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  5. "I do not have six boats yet."

"I do not have six boats yet."

Translation:Chan eil sia bàtaichean agam fhathast.

December 10, 2019



Is there any consistant clue to when a certain word is used? Bata, bhata bataichean. cu chu coin, I am wrong half the time and can't figure out why.


I found a simple way to remember. On its own, boat is bàta. After aon or dà, it becomes bhàta. Its singular form is still used when it's two boats, but more than two and you use its plural form; bàtaichean. Take what I say with a grain of salt though, I'm very new to this


Thanks. Easy way to remember.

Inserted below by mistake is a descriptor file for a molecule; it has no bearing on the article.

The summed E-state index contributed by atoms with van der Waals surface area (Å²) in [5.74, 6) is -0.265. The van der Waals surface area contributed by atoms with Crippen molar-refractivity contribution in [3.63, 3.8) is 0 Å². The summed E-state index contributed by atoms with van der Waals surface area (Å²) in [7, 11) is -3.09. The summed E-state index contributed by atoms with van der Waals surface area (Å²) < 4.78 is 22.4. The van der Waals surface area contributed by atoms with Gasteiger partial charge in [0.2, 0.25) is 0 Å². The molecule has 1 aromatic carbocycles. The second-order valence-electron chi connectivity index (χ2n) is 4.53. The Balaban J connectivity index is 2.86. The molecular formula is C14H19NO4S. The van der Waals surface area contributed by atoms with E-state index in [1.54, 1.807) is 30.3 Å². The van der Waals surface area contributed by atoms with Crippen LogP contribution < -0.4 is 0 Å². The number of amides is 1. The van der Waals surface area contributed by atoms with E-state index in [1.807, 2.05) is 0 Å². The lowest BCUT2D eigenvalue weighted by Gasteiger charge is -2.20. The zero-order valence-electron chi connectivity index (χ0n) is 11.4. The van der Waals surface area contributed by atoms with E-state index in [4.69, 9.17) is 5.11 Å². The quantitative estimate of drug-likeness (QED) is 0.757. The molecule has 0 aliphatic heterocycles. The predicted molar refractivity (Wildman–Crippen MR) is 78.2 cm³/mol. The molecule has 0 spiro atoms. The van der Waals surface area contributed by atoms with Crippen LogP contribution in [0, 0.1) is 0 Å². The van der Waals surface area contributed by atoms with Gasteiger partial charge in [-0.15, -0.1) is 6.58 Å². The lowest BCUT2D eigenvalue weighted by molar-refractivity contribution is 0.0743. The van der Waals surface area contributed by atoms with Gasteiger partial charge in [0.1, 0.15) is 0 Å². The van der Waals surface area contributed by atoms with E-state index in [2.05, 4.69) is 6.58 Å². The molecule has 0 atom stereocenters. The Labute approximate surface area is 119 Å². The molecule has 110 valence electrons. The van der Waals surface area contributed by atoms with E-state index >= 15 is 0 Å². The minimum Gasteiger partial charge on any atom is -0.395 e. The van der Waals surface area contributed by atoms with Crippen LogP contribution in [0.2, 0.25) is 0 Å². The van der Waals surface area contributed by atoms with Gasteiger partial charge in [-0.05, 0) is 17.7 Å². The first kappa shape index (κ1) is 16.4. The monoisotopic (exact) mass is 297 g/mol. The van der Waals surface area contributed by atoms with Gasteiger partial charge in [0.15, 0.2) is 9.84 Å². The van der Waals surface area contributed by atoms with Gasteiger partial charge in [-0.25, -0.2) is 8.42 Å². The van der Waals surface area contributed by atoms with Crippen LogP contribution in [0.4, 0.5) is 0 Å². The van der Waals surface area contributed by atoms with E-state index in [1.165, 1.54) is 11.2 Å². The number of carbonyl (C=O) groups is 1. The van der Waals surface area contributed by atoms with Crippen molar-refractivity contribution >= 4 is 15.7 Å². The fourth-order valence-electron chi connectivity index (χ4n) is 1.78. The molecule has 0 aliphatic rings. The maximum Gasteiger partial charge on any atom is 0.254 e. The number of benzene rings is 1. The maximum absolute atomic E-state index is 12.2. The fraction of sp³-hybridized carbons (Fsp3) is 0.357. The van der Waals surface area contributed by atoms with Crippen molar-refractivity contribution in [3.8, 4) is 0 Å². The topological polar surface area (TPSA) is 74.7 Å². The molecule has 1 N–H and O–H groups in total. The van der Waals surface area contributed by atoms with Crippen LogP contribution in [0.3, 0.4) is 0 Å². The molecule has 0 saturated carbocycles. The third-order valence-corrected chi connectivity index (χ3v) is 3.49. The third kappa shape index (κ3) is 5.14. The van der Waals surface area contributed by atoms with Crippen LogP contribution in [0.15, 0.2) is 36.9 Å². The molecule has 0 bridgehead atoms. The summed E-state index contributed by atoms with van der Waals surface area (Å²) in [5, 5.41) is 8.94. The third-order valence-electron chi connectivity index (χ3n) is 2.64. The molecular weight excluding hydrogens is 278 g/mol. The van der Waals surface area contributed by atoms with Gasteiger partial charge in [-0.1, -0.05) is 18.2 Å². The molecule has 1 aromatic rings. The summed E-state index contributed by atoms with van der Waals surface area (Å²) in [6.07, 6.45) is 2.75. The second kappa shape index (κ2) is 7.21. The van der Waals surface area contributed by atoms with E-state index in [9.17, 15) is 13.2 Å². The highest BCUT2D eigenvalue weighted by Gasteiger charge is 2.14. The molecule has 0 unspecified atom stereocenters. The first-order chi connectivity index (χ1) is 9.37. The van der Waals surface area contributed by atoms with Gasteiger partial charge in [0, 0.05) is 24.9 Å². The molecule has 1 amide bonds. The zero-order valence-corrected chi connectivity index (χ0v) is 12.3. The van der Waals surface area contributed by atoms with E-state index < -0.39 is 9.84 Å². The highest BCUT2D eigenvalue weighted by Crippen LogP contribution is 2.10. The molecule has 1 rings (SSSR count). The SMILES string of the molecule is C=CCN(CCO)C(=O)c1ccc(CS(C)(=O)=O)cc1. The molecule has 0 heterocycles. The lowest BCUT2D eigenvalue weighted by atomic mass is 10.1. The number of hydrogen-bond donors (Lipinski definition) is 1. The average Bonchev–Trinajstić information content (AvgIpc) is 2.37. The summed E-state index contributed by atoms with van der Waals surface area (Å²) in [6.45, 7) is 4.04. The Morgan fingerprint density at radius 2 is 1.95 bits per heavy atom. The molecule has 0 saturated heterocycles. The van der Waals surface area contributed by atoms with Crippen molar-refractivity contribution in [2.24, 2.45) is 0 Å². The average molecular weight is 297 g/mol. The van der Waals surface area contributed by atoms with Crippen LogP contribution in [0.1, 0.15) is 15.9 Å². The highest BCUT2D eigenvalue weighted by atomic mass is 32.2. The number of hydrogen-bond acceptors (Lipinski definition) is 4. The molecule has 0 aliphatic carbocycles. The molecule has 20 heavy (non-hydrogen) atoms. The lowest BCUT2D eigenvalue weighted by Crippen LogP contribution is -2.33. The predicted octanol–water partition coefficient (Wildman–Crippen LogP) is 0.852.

It is complicated so they will introduce the rules bit by bit. It is of course, important to read the notes on each section. But very briefly, certain words cause lenition (i.e. the insertion of the h) these include aon 'one', 'two', glè 'very', and, most importantly, the feminine definite article.

Various different plural endings are used on different words (compare mice, oxen, cats) but the plural is not used after 1, 2, 'many' or 'how many'.


Ah I thought there was lenition after all vowels and certain conconsants. That's why bàta was frustrating me. I suppose you just need to remember which words in particular, or is there a rule of any kind?


The actual rule is

Lenition occurs after all words that ended in a vowel 2000 years ago.